Storytime with Jessica – NAIDOC 2018

NAIDOC Week is over for another year, and we had an amazing school holiday program but there is always more time to talk about Indigenous books, stories, and specifically this year female Indigenous authors and illustrators.

I have been looking through our collection for some stories told by women. But before I get into some of the wonderful books we have by female Indigenous authors/illustrators I would like to take a moment to focus on Noongar stories. A few years ago the Wirlomin Noongar Language and Stories project published a number of wonderful bilingual stories. These books in Noongar and English, retell old stories.

These stories comes from the wise and ancient language of the First People of the Western Australian south coast.

Cover Image for Dwoort Baal Kaat
Dwoort Baal Kaat: an old story retold by Kim Scott, Russell Nelly and the Wirlomin Noongar Language and Stories Project with artwork by Alta Winmar

A man goes hunting for some tucker with a pack of dogs, but he doesn’t get what he expected. Dwoort Baal Kaat is the story of how two different animals are related to one another.

Cover Image for Noorn
Noorn: an old story retold by Kim Scott, Ryan Brown and the Wirlomin Noongar Language and Stories Project with artwork by Alta Winmar

Noorn is a story of alliances between humans and other living creatures, in this case a snake. It tells of how protective relationships can be nurtured by care and respect.

Cover Image for Yira Boornak Nyininy
Yira Boornak Nyininy: an old story retold by Kim Scott, Hazel Brown, Roma Winmar and the Wirlomin Noongar Language and Stories Project with artwork by Anthony (Troy) Roberts

Left stranded in a tree by his wife, a Noongar man has to rely on his Wadjela friend to help him back down. Yira Boornak Nyininy is a story of forgiveness and friendship.

Cover Image for Ngaawily Nop
Ngaawily Nop: an old story retold by Kim Scott, Joyce Cockles, Roma Winmar and the Wirlomin Noongar Language and Stories Project with artwork by Roma Winmar and Alta Winmar

A boy goes looking for his uncle. He discovers family and home at the ocean’s edge, and finds himself as well. Ngaawily Nop is a story of country and family and belonging.

These are just some of the books in Noongar that we have in the library. We also have dedicated Indigenous Collections at Coolbellup and Success and Indigenous books can be idenfified by the Aboriginal flag on the spine at all three branches.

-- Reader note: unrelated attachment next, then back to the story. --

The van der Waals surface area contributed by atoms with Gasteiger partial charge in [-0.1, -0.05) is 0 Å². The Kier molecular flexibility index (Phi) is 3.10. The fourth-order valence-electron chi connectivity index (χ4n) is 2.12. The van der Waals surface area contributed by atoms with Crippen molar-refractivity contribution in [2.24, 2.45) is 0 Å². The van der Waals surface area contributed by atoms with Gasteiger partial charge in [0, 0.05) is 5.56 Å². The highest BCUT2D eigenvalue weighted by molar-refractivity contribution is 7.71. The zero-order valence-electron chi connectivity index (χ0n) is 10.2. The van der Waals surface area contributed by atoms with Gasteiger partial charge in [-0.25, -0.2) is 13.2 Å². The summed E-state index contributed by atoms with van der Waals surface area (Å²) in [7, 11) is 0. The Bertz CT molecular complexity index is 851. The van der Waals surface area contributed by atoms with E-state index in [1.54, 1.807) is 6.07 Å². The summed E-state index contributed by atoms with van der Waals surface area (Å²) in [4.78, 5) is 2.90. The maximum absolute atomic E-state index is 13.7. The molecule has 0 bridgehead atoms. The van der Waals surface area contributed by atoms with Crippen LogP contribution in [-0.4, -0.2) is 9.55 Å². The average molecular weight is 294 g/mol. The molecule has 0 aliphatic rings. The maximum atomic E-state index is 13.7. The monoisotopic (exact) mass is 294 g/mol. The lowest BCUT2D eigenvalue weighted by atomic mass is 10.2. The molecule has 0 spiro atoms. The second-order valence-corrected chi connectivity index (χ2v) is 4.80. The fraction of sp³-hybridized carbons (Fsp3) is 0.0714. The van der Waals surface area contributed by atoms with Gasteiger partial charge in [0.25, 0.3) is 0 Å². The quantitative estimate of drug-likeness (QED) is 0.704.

Today, I would like to focus on female Indigenous authors/illustrators after all…Because of her, we can!

Cover Image for Waakarl Kardakoor Bilya-k
Waakarl Kardakoor Bilya-k
Storyteller: Lorraine Smith-Marshall with original illustrations by Sonya Khan

The Rainbow Serpent from Blackwood River is a bilingual book in Noongar Kaniyang and English. It is about the Blackwood River Rainbow Serpent and Kaniyang spirits’ journey to the open sea. This beautifully illustrated book tells the story of how the Waakarl (Rainbow Serpent) carries the souls of deceased Noongars along the Blackwood river and out into the Indian Ocean to their final resting place.

Cover Image for Welcome to Country
Welcome to Country by Aunty Joy Murphy with illustrations by Lisa Kennedy (Wurundjeri people)

Shortlisted for Children’s Book Council Awards Crichton Award for New Illustrators CBCA 2017

Aboriginal communities across Australia have boundaries that are defined by mountain ranges and waterways. Traditionally, to cross these boundaries or enter community country you needed permission from the neighbouring community. When this permission was granted the ceremony now called Welcome to Country took place. Each community had its own way of welcoming to country, and they still do today.

Cover Image for In Your Dreams
In Your Dreams by Sally Morgan with illustrations by Bronwyn Bancroft

Susie is supposed to write about what she wants to be when she grows up. But she doesn’t have a clue! When she has a series of puzzling dreams, Gran encourages her to think about their deeper meaning and Susie soon finds she knows what to write after all.

Craft – Dot Painting

The simple dot style makes for a beautiful artwork and has the benefit of hiding the sacred meanings behind the stories in the paintings.

Instead of me explaining how you can dot paint have a look at the below video by Aboriginal artist Bronwyn Ferguson, she explains ways of dot painting as she works on a playpus artwork